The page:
Spiritual coping behaviors may be key to enhanced trauma recovery of Black men who survive firearm injury

A new study from the Penn School of Nursing explores the complex role of spirituality as a coping mechanism for the burden of trauma.

High rates of firearm injury among urban Black men in the U.S. can lead to long physical and psychological recovery times, worsened by limited access to mental health services. In the face of firearm injury, urban Black men may feel they have lost control over their lives, leading to fear, paranoia, lack of forgiveness, and different dimensions of mental health challenges, which can be difficult to overcome.

Augustine Cassis Boateng.
Penn Nursing doctoral student Augustine Cassis Boateng. (Image: Penn School of Nursing)

In a pilot study from Penn’s School of Nursing, researchers have explored how spiritual coping behaviors can aid survivors of urban firearm injury in recovery. Findings suggest that spirituality may serve as a protective factor against firearm reinjury or retaliation by promoting desired behaviors and mental health among injured urban Black men. The study, titled “Spiritual coping behaviors among injured urban black men in Philadelphia,” is published in Archives of Psychiatric Nursing.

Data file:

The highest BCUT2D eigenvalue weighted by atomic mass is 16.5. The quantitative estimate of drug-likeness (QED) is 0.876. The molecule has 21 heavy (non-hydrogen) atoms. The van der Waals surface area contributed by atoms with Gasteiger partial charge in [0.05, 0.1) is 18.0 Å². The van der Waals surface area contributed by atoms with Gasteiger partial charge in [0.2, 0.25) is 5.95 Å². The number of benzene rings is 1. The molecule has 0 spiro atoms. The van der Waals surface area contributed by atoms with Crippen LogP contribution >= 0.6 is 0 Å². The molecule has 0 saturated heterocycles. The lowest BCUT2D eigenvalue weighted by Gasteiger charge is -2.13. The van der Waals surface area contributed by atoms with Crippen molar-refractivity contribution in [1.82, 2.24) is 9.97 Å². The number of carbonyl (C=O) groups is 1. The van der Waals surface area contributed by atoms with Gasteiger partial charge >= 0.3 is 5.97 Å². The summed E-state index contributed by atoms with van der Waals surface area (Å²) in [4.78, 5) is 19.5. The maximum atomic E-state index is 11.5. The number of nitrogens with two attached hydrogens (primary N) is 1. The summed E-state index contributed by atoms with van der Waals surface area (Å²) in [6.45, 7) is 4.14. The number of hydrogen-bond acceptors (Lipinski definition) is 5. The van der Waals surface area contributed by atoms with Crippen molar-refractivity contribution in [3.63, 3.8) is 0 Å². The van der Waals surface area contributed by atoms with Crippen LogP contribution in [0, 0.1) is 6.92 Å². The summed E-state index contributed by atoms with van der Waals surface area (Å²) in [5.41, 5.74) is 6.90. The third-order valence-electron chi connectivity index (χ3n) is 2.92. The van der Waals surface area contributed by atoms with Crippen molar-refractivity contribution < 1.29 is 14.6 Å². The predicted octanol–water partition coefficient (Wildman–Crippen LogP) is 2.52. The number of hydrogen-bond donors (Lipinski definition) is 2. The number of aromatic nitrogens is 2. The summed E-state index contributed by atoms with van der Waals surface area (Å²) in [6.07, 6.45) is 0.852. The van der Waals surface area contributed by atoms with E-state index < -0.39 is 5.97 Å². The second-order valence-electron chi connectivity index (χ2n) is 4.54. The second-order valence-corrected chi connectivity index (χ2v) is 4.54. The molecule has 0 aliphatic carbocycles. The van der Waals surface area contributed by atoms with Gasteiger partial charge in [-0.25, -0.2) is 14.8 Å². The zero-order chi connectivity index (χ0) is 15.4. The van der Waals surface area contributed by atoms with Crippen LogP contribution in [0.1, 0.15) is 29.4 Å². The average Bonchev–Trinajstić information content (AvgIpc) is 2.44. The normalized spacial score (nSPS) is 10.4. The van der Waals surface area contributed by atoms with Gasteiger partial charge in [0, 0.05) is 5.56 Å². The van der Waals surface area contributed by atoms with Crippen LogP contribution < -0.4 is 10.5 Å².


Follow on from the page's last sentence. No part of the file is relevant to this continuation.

“To our knowledge, this is the first study offering a window into the complex role of spirituality and its utility in coping with the disproportionate burden of trauma among Black men who survive firearm injury in an urban setting,” explains lead author and Penn Nursing doctoral student Augustine Cassis Boateng, a Hillman Scholar in Nursing Innovation. “Combining culturally sensitive spiritual resources and psychotherapy may lead to effective trauma-informed care in addressing spiritual and existential challenges of injured urban Black men who may find spirituality important.”

Read more at Penn Nursing News.